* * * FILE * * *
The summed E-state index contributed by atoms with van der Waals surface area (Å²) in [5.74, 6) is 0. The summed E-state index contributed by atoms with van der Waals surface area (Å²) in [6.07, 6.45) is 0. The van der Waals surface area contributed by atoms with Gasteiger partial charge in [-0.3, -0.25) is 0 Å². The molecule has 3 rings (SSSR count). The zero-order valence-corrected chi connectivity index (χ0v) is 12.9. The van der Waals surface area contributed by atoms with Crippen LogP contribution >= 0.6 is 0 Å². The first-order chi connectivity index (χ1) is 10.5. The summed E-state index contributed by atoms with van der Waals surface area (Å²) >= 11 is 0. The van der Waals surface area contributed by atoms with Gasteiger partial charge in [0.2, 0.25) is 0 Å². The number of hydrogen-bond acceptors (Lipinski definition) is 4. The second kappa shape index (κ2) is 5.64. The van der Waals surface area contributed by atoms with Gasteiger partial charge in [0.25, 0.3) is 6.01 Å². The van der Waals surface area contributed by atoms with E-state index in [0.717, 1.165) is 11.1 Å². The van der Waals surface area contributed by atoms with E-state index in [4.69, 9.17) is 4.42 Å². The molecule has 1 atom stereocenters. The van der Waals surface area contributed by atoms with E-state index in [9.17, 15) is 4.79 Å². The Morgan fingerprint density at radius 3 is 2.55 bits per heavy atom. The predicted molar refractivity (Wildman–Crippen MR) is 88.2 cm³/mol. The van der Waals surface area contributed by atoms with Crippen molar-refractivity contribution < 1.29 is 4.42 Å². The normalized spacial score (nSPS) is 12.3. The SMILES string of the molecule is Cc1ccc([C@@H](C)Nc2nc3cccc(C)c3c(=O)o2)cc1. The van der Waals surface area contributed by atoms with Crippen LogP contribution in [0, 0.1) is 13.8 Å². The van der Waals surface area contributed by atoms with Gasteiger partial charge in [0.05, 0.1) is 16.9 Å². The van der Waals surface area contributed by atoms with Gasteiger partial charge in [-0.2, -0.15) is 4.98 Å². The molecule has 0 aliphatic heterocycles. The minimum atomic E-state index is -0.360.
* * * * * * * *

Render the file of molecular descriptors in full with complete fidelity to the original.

The summed E-state index contributed by atoms with van der Waals surface area (Å²) in [5.74, 6) is 0. The summed E-state index contributed by atoms with van der Waals surface area (Å²) in [6.07, 6.45) is 0. The van der Waals surface area contributed by atoms with Gasteiger partial charge in [-0.3, -0.25) is 0 Å². The molecule has 3 rings (SSSR count). The zero-order valence-corrected chi connectivity index (χ0v) is 12.9. The van der Waals surface area contributed by atoms with Crippen LogP contribution >= 0.6 is 0 Å². The first-order chi connectivity index (χ1) is 10.5. The summed E-state index contributed by atoms with van der Waals surface area (Å²) >= 11 is 0. The van der Waals surface area contributed by atoms with Gasteiger partial charge in [0.2, 0.25) is 0 Å². The number of hydrogen-bond acceptors (Lipinski definition) is 4. The second kappa shape index (κ2) is 5.64. The van der Waals surface area contributed by atoms with Gasteiger partial charge in [0.25, 0.3) is 6.01 Å². The van der Waals surface area contributed by atoms with E-state index in [0.717, 1.165) is 11.1 Å². The van der Waals surface area contributed by atoms with E-state index in [4.69, 9.17) is 4.42 Å². The molecule has 1 atom stereocenters. The van der Waals surface area contributed by atoms with E-state index in [9.17, 15) is 4.79 Å². The Morgan fingerprint density at radius 3 is 2.55 bits per heavy atom. The predicted molar refractivity (Wildman–Crippen MR) is 88.2 cm³/mol. The van der Waals surface area contributed by atoms with Crippen molar-refractivity contribution < 1.29 is 4.42 Å². The normalized spacial score (nSPS) is 12.3. The SMILES string of the molecule is Cc1ccc([C@@H](C)Nc2nc3cccc(C)c3c(=O)o2)cc1. The van der Waals surface area contributed by atoms with Crippen LogP contribution in [0, 0.1) is 13.8 Å². The van der Waals surface area contributed by atoms with Gasteiger partial charge in [0.05, 0.1) is 16.9 Å². The van der Waals surface area contributed by atoms with Gasteiger partial charge in [-0.2, -0.15) is 4.98 Å². The molecule has 0 aliphatic heterocycles. The minimum atomic E-state index is -0.360.